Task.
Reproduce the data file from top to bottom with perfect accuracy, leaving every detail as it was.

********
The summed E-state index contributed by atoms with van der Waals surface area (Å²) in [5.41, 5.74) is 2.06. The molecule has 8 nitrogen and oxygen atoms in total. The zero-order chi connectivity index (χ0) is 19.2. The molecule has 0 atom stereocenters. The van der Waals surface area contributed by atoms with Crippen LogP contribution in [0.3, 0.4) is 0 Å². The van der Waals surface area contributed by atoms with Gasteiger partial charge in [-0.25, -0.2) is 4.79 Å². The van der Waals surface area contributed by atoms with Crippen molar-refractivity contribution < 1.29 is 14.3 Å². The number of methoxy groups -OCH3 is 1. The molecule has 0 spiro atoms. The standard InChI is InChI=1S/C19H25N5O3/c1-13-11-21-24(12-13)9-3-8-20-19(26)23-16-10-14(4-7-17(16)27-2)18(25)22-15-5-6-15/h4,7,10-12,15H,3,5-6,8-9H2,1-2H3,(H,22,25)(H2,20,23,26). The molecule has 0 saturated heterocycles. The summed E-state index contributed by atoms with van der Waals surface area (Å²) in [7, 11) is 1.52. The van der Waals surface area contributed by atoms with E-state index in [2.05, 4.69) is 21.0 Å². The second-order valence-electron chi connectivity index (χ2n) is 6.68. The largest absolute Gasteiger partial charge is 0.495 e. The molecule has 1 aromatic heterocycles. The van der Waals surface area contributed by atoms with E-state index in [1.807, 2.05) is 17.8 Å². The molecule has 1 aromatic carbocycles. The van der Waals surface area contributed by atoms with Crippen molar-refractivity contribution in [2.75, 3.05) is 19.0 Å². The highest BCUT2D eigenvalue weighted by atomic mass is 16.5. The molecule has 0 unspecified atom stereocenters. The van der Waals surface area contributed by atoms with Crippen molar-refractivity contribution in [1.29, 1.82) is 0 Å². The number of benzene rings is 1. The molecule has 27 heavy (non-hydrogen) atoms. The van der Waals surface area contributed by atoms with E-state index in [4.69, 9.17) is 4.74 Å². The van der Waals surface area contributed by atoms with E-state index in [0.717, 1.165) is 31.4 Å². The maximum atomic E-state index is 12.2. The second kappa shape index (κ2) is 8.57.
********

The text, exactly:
The summed E-state index contributed by atoms with van der Waals surface area (Å²) in [5.41, 5.74) is 2.06. The molecule has 8 nitrogen and oxygen atoms in total. The zero-order chi connectivity index (χ0) is 19.2. The molecule has 0 atom stereocenters. The van der Waals surface area contributed by atoms with Crippen LogP contribution in [0.3, 0.4) is 0 Å². The van der Waals surface area contributed by atoms with Gasteiger partial charge in [-0.25, -0.2) is 4.79 Å². The van der Waals surface area contributed by atoms with Crippen molar-refractivity contribution < 1.29 is 14.3 Å². The number of methoxy groups -OCH3 is 1. The molecule has 0 spiro atoms. The standard InChI is InChI=1S/C19H25N5O3/c1-13-11-21-24(12-13)9-3-8-20-19(26)23-16-10-14(4-7-17(16)27-2)18(25)22-15-5-6-15/h4,7,10-12,15H,3,5-6,8-9H2,1-2H3,(H,22,25)(H2,20,23,26). The molecule has 0 saturated heterocycles. The summed E-state index contributed by atoms with van der Waals surface area (Å²) in [7, 11) is 1.52. The van der Waals surface area contributed by atoms with E-state index in [2.05, 4.69) is 21.0 Å². The second-order valence-electron chi connectivity index (χ2n) is 6.68. The largest absolute Gasteiger partial charge is 0.495 e. The molecule has 1 aromatic heterocycles. The van der Waals surface area contributed by atoms with E-state index in [1.807, 2.05) is 17.8 Å². The molecule has 1 aromatic carbocycles. The van der Waals surface area contributed by atoms with Crippen molar-refractivity contribution in [2.75, 3.05) is 19.0 Å². The highest BCUT2D eigenvalue weighted by atomic mass is 16.5. The molecule has 0 unspecified atom stereocenters. The van der Waals surface area contributed by atoms with Crippen molar-refractivity contribution in [1.29, 1.82) is 0 Å². The number of benzene rings is 1. The molecule has 27 heavy (non-hydrogen) atoms. The van der Waals surface area contributed by atoms with E-state index in [4.69, 9.17) is 4.74 Å². The van der Waals surface area contributed by atoms with E-state index in [0.717, 1.165) is 31.4 Å². The maximum atomic E-state index is 12.2. The second kappa shape index (κ2) is 8.57.